Every year scammers come up with new ways to trick you into providing personal information. Here are some ways to recognize these scams.
Email phishing scams are common, and you should know that the IRS will generally send you a bill in the mail if you owe taxes. Calls or visits to a home or business by the IRS are rare and typically reserved for special circumstances such as audits. The IRS will not email you to request personal or financial information. If you receive a suspicious email do not open any attachments, click on links, reply, or act on any directions that put you at risk. You should report it to the IRS at email@example.com.
Phone scams involve people creating fake caller ID numbers and presenting themselves as either the IRS or an authorized collection agency. The IRS and authorized collectors will not threaten you with arrest or deportment over nonpayment. They will not demand payment using a method such as wire transfer, gift card, or prepaid debit card. These are not payment methods used by the IRS. Payments should not be made to third parties.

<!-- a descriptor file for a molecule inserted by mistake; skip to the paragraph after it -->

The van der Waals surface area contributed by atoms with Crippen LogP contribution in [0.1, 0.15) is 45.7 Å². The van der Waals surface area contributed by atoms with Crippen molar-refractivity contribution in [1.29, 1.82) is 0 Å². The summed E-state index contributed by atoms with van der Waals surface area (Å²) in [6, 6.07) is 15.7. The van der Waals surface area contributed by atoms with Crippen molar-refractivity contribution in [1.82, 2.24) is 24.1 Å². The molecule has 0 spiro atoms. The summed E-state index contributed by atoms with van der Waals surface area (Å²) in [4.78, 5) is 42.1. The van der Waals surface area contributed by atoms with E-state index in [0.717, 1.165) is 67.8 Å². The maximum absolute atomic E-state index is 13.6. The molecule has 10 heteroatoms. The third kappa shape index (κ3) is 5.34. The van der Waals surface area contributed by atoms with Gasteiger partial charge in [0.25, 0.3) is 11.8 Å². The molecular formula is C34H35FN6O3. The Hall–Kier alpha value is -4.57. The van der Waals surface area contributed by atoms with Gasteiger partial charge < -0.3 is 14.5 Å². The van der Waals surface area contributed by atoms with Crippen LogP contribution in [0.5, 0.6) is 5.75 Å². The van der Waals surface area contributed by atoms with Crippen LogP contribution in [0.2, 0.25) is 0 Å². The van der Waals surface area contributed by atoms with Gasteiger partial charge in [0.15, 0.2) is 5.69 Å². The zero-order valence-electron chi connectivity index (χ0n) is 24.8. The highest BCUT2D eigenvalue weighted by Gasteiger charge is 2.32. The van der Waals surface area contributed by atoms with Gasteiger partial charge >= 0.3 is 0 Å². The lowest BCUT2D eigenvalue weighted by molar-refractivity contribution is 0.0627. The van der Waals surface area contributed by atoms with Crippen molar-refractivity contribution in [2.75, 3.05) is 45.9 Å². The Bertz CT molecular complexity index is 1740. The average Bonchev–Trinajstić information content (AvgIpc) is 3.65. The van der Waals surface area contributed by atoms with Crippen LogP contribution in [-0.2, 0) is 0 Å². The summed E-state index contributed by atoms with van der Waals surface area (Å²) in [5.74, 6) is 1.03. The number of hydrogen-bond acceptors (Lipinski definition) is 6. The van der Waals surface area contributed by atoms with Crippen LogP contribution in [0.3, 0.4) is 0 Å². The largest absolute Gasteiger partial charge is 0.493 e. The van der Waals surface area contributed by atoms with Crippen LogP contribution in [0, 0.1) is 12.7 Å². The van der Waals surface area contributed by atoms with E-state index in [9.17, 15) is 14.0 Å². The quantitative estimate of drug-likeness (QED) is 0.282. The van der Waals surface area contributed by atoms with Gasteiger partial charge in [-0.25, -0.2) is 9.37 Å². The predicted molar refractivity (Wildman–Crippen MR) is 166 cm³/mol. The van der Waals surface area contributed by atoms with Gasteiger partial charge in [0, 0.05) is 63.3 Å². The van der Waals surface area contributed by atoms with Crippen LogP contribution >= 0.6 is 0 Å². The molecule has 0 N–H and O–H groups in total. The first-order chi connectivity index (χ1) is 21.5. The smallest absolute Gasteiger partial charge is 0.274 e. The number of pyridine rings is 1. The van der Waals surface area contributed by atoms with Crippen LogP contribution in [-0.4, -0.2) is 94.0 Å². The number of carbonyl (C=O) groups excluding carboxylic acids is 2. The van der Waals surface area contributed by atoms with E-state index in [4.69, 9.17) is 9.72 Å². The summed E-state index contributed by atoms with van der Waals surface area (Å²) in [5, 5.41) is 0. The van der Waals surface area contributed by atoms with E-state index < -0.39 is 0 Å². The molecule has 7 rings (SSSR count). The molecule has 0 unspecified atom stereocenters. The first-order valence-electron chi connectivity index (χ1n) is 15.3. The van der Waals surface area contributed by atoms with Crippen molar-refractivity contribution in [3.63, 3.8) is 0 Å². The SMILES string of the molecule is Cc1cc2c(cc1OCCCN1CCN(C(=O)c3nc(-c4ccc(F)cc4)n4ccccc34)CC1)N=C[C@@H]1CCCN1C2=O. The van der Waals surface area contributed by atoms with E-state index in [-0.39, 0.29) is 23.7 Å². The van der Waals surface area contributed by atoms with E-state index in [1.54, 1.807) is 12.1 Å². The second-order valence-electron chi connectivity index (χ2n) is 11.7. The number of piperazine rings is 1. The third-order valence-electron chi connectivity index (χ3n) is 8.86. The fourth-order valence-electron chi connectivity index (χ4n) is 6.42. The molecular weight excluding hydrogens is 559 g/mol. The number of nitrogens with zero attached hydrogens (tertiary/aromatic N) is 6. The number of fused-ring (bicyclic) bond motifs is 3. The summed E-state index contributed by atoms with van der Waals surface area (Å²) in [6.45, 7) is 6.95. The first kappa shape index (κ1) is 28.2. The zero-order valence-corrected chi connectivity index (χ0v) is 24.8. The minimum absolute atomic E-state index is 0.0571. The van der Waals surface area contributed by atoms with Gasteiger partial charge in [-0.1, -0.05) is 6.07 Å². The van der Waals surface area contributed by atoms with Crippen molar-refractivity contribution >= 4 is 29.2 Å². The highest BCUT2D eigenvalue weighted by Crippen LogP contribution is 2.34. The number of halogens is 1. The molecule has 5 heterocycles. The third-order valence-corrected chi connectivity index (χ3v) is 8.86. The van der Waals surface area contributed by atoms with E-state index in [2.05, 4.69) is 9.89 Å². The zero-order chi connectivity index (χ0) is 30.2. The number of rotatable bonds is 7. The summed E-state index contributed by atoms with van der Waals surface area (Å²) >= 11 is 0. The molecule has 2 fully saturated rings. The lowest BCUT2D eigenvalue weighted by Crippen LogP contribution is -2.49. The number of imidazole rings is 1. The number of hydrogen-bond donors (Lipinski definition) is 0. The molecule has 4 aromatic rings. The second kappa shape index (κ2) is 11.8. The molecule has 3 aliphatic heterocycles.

If you receive these calls but do not owe taxes, hang up immediately and report the call by sending the caller ID and callback number to the IRS at firstname.lastname@example.org with the subject line including "IRS Phone Scam." If you do believe you owe taxes, view your tax account information online at IRS.gov to verify the amount owed and review your payment options.